The MBTI® Instrument or mbti-1rather the Myers-Briggs* Type Indicator® test is a useful tool designed to help you understand your personality and psychological type and thereby the reasoning behind your actions and behaviours. Since its introduction in 1943 – by scholars of Jung’s psychological types Katharine Briggs and Isabel Myers – MBTI® testing has been constantly refined with ever more precise questions and research by experts within the field of psychological testing (psychometrics) in order to reveal accurate personality type.

Using an in depth questionnaire it is possible to identify the four different preferences and sixteen personality types within normal human behaviour patterns. It is the first test of its kind to measure ‘healthy’ behavioural traits. The preferences are based on the following four dichotomies:

  • How you prefer to get energised: Extraversion/introversion
  • How you prefer to take in information: Sensing/Intuition
  • How you prefer to make decisions: Thinking/Feeling
  • How you prefer to approach life: Judging/Perceiving

MBTI® preference pairs

MBTI® Step II provides four pairs of opposing personality preferences signified by letters. (See table) The preferences you select provide the first clue to finding your psychological type, which will ultimately provide you with an insight into why you act and react in certain situations.

Extraversion (E) – Introversion (I)

E = You derive energy from being around people

I = You work better being alone

Sensing (S) – Intuition (N)

S = You need specific facts and details

N = You act on hunches and see the big picture 

Thinking (T) – Feeling (F)

T = You make decisions based on logical analysis

F = You make decision based on your values and promote harmony for the people involved 

Judging (J) versus Perceiving (P)

J = You prefer your life planned and when decisions are made

P = You prefer to go with the flow

Knowing your psychological type gives you the tools to understand yourself and your behaviour, gaining a sense of your strengths and weaknesses. Once you know where your strengths lie you can seek out opportunities to use these strengths in all areas of your life. Also, an understanding of the different personality types may help you to appreciate others’ types and to view the differences more constructively.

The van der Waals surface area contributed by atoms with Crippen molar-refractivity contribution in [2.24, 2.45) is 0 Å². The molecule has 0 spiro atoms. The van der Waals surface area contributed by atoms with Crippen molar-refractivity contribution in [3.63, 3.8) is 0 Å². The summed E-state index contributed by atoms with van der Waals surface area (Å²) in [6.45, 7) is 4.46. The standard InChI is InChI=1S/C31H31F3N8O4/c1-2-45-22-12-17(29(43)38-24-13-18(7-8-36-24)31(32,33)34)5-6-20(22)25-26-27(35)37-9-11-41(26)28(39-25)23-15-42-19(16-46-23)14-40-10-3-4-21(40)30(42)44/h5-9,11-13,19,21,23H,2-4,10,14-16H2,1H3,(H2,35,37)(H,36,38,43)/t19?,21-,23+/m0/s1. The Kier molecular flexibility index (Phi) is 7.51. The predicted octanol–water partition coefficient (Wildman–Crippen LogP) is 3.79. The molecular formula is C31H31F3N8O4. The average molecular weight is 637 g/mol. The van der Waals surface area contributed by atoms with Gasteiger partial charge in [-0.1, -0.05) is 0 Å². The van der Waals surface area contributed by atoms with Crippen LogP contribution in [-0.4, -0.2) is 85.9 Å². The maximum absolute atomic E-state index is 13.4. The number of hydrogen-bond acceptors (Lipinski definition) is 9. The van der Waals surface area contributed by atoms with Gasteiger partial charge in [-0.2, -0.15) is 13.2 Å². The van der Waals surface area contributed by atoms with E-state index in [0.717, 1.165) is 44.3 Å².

*Carl Jung (1875 – 1968) is a Swiss psychiatrist who developed the theory of ‘psychological types’ and described different patterns of behaviour. His theory suggests that your strongest preferences are developed and confirmed in the first half of your life, and in the second part you develop lesser used skills that add balance to your life.

*Katherine Cook Briggs and Isabel Briggs Myers. Mother and daughter team Katherine Cook Briggs and Isabel Briggs Myers, studied Jung and devised a test to further categorise and analyse the psychological types, using friends and family for their original studies.

Personal benefits

  • Improve your self-awareness and reduce stress
  • Improve relationships; identify problems with family and friends
  • Understand other people and appreciate the differences in psychological types
  • Learn how you use your energy internally and externally
  • Understand other types of preferences
  • Identify opportunities to use your strength
  • Develop emotional intelligence
  • Avoid and resolve conflicts
  • Provide support and empathy

Professional benefits

  • Improve communication strategies
  • Develop your cognitive skills
  • Develop management and leadership skills
  • Understand and identify the teams different strengths
  • Understand your strengths and weaknesses
  • Find the perfect job to suit your type
  • Choose the most suitable academic direction
  • Function more effectively at work
  • Change and improve the corporate culture

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